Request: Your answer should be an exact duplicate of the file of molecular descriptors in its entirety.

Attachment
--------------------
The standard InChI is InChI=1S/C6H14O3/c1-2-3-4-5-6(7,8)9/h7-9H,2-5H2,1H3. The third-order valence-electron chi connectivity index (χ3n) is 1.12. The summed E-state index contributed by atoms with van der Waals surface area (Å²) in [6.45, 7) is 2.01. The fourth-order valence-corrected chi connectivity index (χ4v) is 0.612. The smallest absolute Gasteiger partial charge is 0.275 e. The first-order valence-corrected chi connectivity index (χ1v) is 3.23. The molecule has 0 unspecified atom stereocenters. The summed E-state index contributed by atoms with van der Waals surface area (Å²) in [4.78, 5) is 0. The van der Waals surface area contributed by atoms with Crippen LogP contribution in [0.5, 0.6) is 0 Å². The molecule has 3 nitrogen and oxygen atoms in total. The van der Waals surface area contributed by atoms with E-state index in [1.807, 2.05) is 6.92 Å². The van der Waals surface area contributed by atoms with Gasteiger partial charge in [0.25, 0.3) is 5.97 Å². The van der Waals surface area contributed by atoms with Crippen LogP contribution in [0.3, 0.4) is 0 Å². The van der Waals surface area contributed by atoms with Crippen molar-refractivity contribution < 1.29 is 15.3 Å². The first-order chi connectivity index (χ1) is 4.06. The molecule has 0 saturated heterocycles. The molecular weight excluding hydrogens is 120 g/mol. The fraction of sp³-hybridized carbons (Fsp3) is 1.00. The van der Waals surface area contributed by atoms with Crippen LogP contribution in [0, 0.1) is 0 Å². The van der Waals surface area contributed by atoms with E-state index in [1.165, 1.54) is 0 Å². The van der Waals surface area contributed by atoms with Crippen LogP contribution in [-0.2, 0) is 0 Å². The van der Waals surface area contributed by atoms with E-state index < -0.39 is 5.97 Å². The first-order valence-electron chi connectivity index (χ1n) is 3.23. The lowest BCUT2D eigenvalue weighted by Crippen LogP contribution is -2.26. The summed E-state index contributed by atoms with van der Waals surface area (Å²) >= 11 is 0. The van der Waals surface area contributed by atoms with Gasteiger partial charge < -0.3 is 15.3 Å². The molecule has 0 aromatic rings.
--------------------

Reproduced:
The standard InChI is InChI=1S/C6H14O3/c1-2-3-4-5-6(7,8)9/h7-9H,2-5H2,1H3. The third-order valence-electron chi connectivity index (χ3n) is 1.12. The summed E-state index contributed by atoms with van der Waals surface area (Å²) in [6.45, 7) is 2.01. The fourth-order valence-corrected chi connectivity index (χ4v) is 0.612. The smallest absolute Gasteiger partial charge is 0.275 e. The first-order valence-corrected chi connectivity index (χ1v) is 3.23. The molecule has 0 unspecified atom stereocenters. The summed E-state index contributed by atoms with van der Waals surface area (Å²) in [4.78, 5) is 0. The van der Waals surface area contributed by atoms with Crippen LogP contribution in [0.5, 0.6) is 0 Å². The molecule has 3 nitrogen and oxygen atoms in total. The van der Waals surface area contributed by atoms with E-state index in [1.807, 2.05) is 6.92 Å². The van der Waals surface area contributed by atoms with Gasteiger partial charge in [0.25, 0.3) is 5.97 Å². The van der Waals surface area contributed by atoms with Crippen LogP contribution in [0.3, 0.4) is 0 Å². The van der Waals surface area contributed by atoms with Crippen molar-refractivity contribution < 1.29 is 15.3 Å². The first-order chi connectivity index (χ1) is 4.06. The molecule has 0 saturated heterocycles. The molecular weight excluding hydrogens is 120 g/mol. The fraction of sp³-hybridized carbons (Fsp3) is 1.00. The van der Waals surface area contributed by atoms with Crippen LogP contribution in [0, 0.1) is 0 Å². The van der Waals surface area contributed by atoms with E-state index in [1.165, 1.54) is 0 Å². The van der Waals surface area contributed by atoms with Crippen LogP contribution in [-0.2, 0) is 0 Å². The van der Waals surface area contributed by atoms with E-state index < -0.39 is 5.97 Å². The first-order valence-electron chi connectivity index (χ1n) is 3.23. The lowest BCUT2D eigenvalue weighted by Crippen LogP contribution is -2.26. The summed E-state index contributed by atoms with van der Waals surface area (Å²) >= 11 is 0. The van der Waals surface area contributed by atoms with Gasteiger partial charge < -0.3 is 15.3 Å². The molecule has 0 aromatic rings.